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BAG-1, a unique gene involved in smoking-associated cancers

Institution: The Burnham Institute for Medical Research
Investigator(s): Zhihua Xie, Ph.D.
Award Cycle: 1998 (Cycle 7) Grant #: 7FT-0092 Award: $75,060
Subject Area: Cancer
Award Type: Postdoctoral Fellowship Awards
Abstracts

Initial Award Abstract
The relationship between tobacco use and cancers of the lung, head & neck, oral cavity, and esophagus is irrefutable. Moreover, tumors associated with tobacco abuse represent the single largest cause of cancer-related mortality worldwide.

Our laboratory has identified a novel gene called BAG-1. The BAG-1 protein is found at high levels in many cancers of the upper respiratory tract and has been linked to an increased risk of cancer spread (metastasis) in patients. A variety of experiments performed in our laboratory and others indicate that BAG- l is a potent regulator of tumor cell growth, which enhances cancer cell division, prolongs cell survival, and increases the ability of tumor cells to spread to other parts of the body.

At present, little is known about how BAG-1 functions, except that it appears to interact with certain other critical proteins involved in tumor cell growth control and probably changes the shape of these proteins so that they are more potent at promoting tumor cell division and spread.

The goal of my proposal is to delineate the molecular details of how BAG- 1 enhances tumor cell growth, survival, and metastasis. This information will provide the foundation necessary for ultimately devising novel strategies for the successful treatment of many of the cancers commonly associated with smoking and tobacco abuse.

Final Report
As cancers progress, they become more and more resistant to therapy and tolerate various stresses. A group of proteins in cells called Heat Shock Proteins (Hsps) helps cells to tolerate stress, including overcoming the damage induced by radiation and chemotherapy. Our laboratory discovered several genes that encode Hsp-binding proteins. We therefore set out to test the hypothesis that these Hsp-binding proteins represent important modulators of Hsp activity and to explore the effects of these proteins on other proteins known to be relevant to cancer. Our studies revealed that these Hsp-binding proteins, called "BAG" family proteins are indeed potent modulators of Hsp function. We found that BAG family proteins are commonly present at high levels in human cancers, including lung cancer cells.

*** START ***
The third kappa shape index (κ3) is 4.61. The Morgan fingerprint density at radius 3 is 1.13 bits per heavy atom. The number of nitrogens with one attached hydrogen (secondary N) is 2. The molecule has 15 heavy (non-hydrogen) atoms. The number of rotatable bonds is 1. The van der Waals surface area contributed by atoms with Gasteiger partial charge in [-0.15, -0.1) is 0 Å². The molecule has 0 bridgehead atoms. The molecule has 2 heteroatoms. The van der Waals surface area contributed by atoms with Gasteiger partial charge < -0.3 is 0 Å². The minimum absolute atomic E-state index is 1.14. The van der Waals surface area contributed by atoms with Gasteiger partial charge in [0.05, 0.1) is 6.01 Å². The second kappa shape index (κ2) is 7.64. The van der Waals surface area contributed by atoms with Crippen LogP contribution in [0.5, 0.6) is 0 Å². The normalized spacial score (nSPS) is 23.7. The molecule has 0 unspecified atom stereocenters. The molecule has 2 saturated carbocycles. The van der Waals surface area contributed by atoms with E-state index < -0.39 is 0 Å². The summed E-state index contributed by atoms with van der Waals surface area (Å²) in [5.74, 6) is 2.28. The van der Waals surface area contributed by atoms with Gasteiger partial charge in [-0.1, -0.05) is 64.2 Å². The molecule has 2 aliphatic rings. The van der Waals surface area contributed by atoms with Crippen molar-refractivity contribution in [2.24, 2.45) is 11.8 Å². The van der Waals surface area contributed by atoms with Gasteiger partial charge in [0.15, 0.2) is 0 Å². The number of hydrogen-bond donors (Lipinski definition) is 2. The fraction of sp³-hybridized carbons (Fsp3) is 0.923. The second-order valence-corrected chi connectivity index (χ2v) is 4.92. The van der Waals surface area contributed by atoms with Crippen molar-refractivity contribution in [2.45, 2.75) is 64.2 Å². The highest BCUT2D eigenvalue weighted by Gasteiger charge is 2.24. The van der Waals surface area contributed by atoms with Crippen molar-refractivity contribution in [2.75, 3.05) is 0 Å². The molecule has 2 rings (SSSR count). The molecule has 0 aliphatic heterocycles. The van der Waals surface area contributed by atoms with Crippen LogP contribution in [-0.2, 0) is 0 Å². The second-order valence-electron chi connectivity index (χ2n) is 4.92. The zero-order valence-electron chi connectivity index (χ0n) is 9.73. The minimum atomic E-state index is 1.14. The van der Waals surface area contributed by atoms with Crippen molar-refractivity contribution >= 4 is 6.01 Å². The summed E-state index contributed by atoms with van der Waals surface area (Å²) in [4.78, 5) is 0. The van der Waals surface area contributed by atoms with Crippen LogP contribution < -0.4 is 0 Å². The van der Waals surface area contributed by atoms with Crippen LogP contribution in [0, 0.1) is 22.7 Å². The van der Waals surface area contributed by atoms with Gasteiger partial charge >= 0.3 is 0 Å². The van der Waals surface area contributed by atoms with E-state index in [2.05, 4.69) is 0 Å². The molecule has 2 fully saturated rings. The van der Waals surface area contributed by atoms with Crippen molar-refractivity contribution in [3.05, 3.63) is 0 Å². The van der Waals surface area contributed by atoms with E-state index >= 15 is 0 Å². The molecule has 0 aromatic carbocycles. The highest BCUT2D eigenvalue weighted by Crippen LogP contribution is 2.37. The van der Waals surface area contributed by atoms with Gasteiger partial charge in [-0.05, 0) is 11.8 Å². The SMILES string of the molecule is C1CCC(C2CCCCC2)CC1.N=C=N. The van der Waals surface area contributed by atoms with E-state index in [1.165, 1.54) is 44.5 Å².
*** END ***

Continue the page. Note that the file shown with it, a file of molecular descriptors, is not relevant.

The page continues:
Our studies provided detailed 3-dimensional structural information about the BAG1 protein, suggesting ways to design drugs that overcome the protect effect of this protein on cancer cells.
Publications

An evolutionarily conserved family of Hsp70/Hsc70 molecular chaperone regulators
Periodical: Journal of Biological Chemistry Index Medicus:
Authors: Takayama S, Xie Z, Reed JC ART
Yr: 1999 Vol: 274 Nbr: Abs: Pg: 781-786

Characterization of BAG-1 interactions with Hsc70 molecular chaperones
Periodical: Journal of Biological Chemistry Index Medicus:
Authors: Stuart JK, Myszka DG, Joss L, et al ART
Yr: 1998 Vol: 273 Nbr: Abs: Pg: 22506-22514

The HIV viral protein R induces apoptosis via a direct effect on the mitochondrial permeability transition pore.
Periodical: Journal of Experimental Medicine Index Medicus:
Authors: Jacotot E. et al. ART
Yr: 2000 Vol: 191 Nbr: 1 Abs: Pg: 33-45

Cytochrome c release and apoptosis induced by mitochondrial targeting of nuclear orphan receptor TR3.
Periodical: Science Index Medicus:
Authors: Li H, et al. ART
Yr: 2000 Vol: 289 Nbr: Abs: Pg: 1159-1164